Look at the half truths you reported about Japan, and the ones you did not report because they went against your hidden agendas. Much the same is true about Libya. Isn't all the twittering and facebooking doing you more harm than good? Can you not return to honest journalism?

  • Comment number 11.

    5. At 20:27pm on 23rd Mar 2011, Kit Green wrote:
    We all know that certain world events are of great interest to the public and must be well covered.

    This must not lead to a situation where other news is squeezed out. It is often stated that many, mainly political, awkward stories are put out quietly by PR departments on busy news days. Despite budget constraints, like news organisation you must ensure that important issues do not creep past you unnoticed.

    Agree 100% with this. On the one hand, events of genuine gravity mean there's been less time for another permutation of 'bacon causes cancer, say experts', 'obesity is contagious' or this one, reminiscent of 'normal service' from the BBC, that claims lower life expectancies amongst mental health patients can be attributed to their nurses being too fat and setting them a bad example (yes, this really is the sort of utter rot that passes for news on the agenda-pushing Beeb these days).

    That aside, there's been worryingly little coverage of some of the more Orwellian elements of the so-called Health Responsibility Deal, such as the possibility that employers could be compelled, as part of their 'duty of care', to begin dictating what their staff are allowed to eat on work premises, removing 'unhealthy' options and even enacting sanctions against those deemed too fat or not making sufficient effort to be 'healthy'.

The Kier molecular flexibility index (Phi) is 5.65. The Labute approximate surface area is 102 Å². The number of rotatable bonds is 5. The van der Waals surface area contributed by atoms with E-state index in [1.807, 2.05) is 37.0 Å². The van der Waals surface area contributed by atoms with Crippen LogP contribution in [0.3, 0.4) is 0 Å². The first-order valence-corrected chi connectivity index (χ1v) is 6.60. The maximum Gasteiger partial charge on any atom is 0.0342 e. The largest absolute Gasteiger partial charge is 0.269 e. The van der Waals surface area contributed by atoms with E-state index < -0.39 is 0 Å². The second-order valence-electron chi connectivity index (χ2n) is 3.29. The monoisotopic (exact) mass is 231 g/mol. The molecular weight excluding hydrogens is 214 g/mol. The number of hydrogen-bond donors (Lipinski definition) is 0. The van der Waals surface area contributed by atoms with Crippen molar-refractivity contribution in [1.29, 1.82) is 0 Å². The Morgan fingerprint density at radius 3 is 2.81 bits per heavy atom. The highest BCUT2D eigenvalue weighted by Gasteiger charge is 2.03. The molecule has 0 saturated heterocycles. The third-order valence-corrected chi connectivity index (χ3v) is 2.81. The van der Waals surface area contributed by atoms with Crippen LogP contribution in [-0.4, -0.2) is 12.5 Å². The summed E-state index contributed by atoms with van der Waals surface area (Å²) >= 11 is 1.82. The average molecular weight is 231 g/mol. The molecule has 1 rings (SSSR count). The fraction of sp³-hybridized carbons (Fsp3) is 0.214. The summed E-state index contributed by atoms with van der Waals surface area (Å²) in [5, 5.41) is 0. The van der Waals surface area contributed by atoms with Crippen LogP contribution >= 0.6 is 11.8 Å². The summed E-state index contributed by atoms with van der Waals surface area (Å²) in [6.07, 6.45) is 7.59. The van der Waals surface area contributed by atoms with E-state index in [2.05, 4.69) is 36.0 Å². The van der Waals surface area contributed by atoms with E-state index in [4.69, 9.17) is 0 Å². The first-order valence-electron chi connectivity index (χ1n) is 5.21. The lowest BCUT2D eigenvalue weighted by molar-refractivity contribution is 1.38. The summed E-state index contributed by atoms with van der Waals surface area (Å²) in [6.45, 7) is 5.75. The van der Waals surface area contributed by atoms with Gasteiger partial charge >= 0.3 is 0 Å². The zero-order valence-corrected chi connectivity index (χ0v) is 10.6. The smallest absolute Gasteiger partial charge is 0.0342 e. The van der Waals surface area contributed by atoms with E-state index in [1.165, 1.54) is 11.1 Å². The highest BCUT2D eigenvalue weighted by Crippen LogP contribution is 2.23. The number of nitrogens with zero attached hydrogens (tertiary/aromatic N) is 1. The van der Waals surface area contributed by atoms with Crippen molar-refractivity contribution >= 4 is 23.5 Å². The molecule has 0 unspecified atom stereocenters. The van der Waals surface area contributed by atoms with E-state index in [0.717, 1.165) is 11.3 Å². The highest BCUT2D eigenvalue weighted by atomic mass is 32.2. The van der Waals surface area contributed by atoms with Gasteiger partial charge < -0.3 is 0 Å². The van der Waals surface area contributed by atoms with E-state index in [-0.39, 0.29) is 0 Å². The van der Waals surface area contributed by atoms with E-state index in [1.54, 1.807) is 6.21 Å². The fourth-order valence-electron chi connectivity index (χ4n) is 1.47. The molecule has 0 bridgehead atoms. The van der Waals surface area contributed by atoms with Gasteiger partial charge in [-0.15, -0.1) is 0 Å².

No doubt this is at least in part because the BBC is broadly supportive of public health fascism, illiberal curbs on our rights of autonomy over our own bodies and the so-called 'nudge agenda', and doesn't want a public which has come out against increasing official interference in how we live our lives given the opportunity to debate the proposals.

  • Comment number 12.

    I am still perplexed why the BBC failed to report on the murder of the Israeli family, least anyone forget the father, mother and three children had their throats cut and the youngest one her head decapitated. The BBC made no mention of this outrage, instead the news only referred to some missiles being fired ( in fact over fifty) and the Israeli response to the missiles.

    This is a clear example of the BBC refusing to report news which goes against its constant narrative of Israeli aggresion and Palestinian innocence.

  • Comment number 13.

    And I'm sure Mark Thompson would have taken a cut in his expenses to help finance a coverage of these 'big stories' that found the New BBC's human response to them to be attenuated to the point of autistic. And what did Oscar say: '' the price of everything and the value of nothing''.

  • Comment number 14.

    The reporting is poor.

    An obsession on drawing emotion from victims by asking them how they feel (about the fact their house and children were just swept away in a flood). Camera focuses on crumpling face and tears, and holds....

    Also, I note the rise of the self-answering-question: